Introduction to Nonprofit Organizations - Module 1 of 5
Module 1: Introduction to Nonprofit Organizations
You are likely already familiar with for-profit organizations. They comprise most businesses. They exist for the purpose of making and maximizing profits on behalf of their owners, when they be sole proprietors, medium-sized companies or publicly-held corporations owned by shareholders.
Organizations that are run for reasons other than generating profits, such as charities, professional organizations, social clubs, universities, churches and neighborhood cooperatives, are examples of nonprofit organizations. These generally play positive roles in society, promoting the social well-being of the public in some manner on behalf of their stakeholders, who are those that run or support the mission of the nonprofit. Because they are run for the benefit of society, they are granted certain privileges under the law.
There are approximately 1.6 million nonprofit organizations in the United States. The “nonprofit and voluntary sector,” which is the component of the economy made up of nonprofits and employs approximately eleven percent of the American workforce.
Stakeholders looking to incorporate as a nonprofit generally must first draft their ideas into a mission statement or business plan, to memorialize the purpose of the organization. Nonprofits must then incorporate under the laws of a state. This requires drafting and filing of a charter, also referred to as the articles of incorporation, which sets forth the purpose of the organization, and bylaws, which establish rules under which the organization will operate.
The documents used to incorporate and operate a nonprofit are referred to as its “governing” documents. These documents guide the organization’s leadership, such as its board of directors, officers and subsidiaries. Some governing documents may be required by state law, including rules for the organization’s board of directors, directories and public policies.
Once incorporated, nonprofit organizations may apply for certain legal benefits available to nonprofits. The most important of these is the ability to obtain tax “exempt” status with the IRS, which allows it to receive donations free of gift tax, allows donors to deduct donations on their income tax returns and exempts some of the organization’s activities from income taxes. Tax exempt status is vitally important to many nonprofits as it encourages donations that can be used to support the mission of the organization.
While each state has its own set of laws governing the incorporation of nonprofit organizations, the federal government, specifically the IRS, has established rules governing nonprofit tax-exempt status, which is covered under the Internal Revenue Code’s Section 501. Nonprofit organizations must maintain their nonprofit status by adhering to all IRS rules pertaining to their missions, by filing annual Form 990s (tax returns designated for exempt entities), and by filing various reports required by state law. Failing to meet state or federal requirements may cause a nonprofit organization to lose its status and to possibly face fines and penalties.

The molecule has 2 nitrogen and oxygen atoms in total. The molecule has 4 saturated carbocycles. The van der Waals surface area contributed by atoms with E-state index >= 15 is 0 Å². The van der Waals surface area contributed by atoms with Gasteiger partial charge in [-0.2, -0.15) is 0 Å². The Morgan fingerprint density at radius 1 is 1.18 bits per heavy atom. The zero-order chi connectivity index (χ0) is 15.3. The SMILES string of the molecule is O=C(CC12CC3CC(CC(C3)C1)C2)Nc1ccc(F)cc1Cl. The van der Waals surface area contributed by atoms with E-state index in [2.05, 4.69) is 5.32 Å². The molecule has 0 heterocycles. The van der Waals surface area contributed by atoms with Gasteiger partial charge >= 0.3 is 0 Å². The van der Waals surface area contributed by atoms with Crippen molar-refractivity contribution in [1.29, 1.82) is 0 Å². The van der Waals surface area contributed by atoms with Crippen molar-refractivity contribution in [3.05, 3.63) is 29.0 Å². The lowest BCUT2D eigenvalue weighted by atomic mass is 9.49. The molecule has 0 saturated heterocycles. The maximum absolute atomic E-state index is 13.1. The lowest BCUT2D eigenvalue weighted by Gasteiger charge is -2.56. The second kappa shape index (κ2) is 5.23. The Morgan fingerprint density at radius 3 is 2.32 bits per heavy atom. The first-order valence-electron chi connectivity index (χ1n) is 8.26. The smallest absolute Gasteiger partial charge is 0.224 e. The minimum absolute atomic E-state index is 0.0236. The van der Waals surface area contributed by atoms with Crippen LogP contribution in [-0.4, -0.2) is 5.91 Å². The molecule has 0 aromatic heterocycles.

People often refer to an organization’s type by its IRS tax-exempt classification, because these classifications, such as “501(c)(3),” have become synonymous with being a nonprofit. These classifications refer to the section of the Internal Revenue Code, Section 501(c), that lists the types of organizations and the necessary conditions to be considered tax exempt. There are twenty-nine classifications in all. We’ll briefly go over some of the most common types of nonprofit entities.
501(c)(3) Organizations are often generally referred to as “charitable” organizations but include more than what you might think of as “charities.” An organization can qualify as a 501(c)(3) organization as long as it is “operated exclusively” for religious, charitable, scientific, public safety, literary or educational purposes; to foster national or international sports competition or prevent cruelty to children or animals. 501(c)(3) organizations make up half of all nonprofits.
Charities face particular scrutiny relating to their purposes and activities, because they are in position to collect, handle and spend money on behalf of donors and members. While most charities are no-doubt legitimate, law-abiding organizations, each year, the federal government investigates, freezes and shuts down organizations that, typically through a small number of unscrupulous people, engage in fraudulent financial activities.
In 2013, the Washington Post published an expose entitled “Inside the hidden world of thefts, scams and phantom purchases at the nation’s nonprofits,” pointing to examples of embezzlement and fraud in financial disclosures required by state and federal governments. Often, these cases of misconduct make for tantalizing headlines as charities are typically thought of as protecting and promoting the public and social welfare. While it is safe to say that most charitable organizations are honorable, organizations can certainly suffer from some of the same corruption that exists in the for-profit corporate world.
The Post found that, between 2008 and 2012, more than 1,000 nonprofit organizations checked a box on their IRS Form 990, the tax return form for exempt organizations, that they had experienced a “diversion” of assets, meaning embezzlement or other fraud.